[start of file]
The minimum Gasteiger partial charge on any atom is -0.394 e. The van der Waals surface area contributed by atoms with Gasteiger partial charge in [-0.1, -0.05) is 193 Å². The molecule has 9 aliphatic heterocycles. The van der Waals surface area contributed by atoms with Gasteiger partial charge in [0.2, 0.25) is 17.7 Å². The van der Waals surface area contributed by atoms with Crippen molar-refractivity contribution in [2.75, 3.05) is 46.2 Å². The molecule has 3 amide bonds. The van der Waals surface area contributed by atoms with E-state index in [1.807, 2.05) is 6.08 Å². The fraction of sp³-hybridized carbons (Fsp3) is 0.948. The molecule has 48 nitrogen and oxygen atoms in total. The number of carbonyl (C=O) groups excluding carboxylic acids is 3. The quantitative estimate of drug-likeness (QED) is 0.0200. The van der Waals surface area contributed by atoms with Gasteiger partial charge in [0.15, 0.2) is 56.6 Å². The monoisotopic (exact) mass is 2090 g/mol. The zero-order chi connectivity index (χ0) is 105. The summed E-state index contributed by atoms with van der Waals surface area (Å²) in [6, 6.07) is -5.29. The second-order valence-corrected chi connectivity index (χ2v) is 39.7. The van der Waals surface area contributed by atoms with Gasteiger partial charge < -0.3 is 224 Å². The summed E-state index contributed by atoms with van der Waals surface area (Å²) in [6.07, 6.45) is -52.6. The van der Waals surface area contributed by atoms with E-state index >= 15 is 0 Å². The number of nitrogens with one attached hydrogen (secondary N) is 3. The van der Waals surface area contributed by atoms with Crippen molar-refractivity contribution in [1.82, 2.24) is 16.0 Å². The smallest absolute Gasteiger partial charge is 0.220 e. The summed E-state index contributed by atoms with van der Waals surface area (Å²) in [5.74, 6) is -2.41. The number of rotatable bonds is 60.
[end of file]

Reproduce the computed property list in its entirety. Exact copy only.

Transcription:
The minimum Gasteiger partial charge on any atom is -0.394 e. The van der Waals surface area contributed by atoms with Gasteiger partial charge in [-0.1, -0.05) is 193 Å². The molecule has 9 aliphatic heterocycles. The van der Waals surface area contributed by atoms with Gasteiger partial charge in [0.2, 0.25) is 17.7 Å². The van der Waals surface area contributed by atoms with Crippen molar-refractivity contribution in [2.75, 3.05) is 46.2 Å². The molecule has 3 amide bonds. The van der Waals surface area contributed by atoms with E-state index in [1.807, 2.05) is 6.08 Å². The fraction of sp³-hybridized carbons (Fsp3) is 0.948. The molecule has 48 nitrogen and oxygen atoms in total. The number of carbonyl (C=O) groups excluding carboxylic acids is 3. The quantitative estimate of drug-likeness (QED) is 0.0200. The van der Waals surface area contributed by atoms with Gasteiger partial charge in [0.15, 0.2) is 56.6 Å². The monoisotopic (exact) mass is 2090 g/mol. The zero-order chi connectivity index (χ0) is 105. The summed E-state index contributed by atoms with van der Waals surface area (Å²) in [6, 6.07) is -5.29. The second-order valence-corrected chi connectivity index (χ2v) is 39.7. The van der Waals surface area contributed by atoms with Gasteiger partial charge < -0.3 is 224 Å². The summed E-state index contributed by atoms with van der Waals surface area (Å²) in [6.07, 6.45) is -52.6. The van der Waals surface area contributed by atoms with E-state index >= 15 is 0 Å². The number of nitrogens with one attached hydrogen (secondary N) is 3. The van der Waals surface area contributed by atoms with Crippen molar-refractivity contribution in [1.82, 2.24) is 16.0 Å². The smallest absolute Gasteiger partial charge is 0.220 e. The summed E-state index contributed by atoms with van der Waals surface area (Å²) in [5.74, 6) is -2.41. The number of rotatable bonds is 60.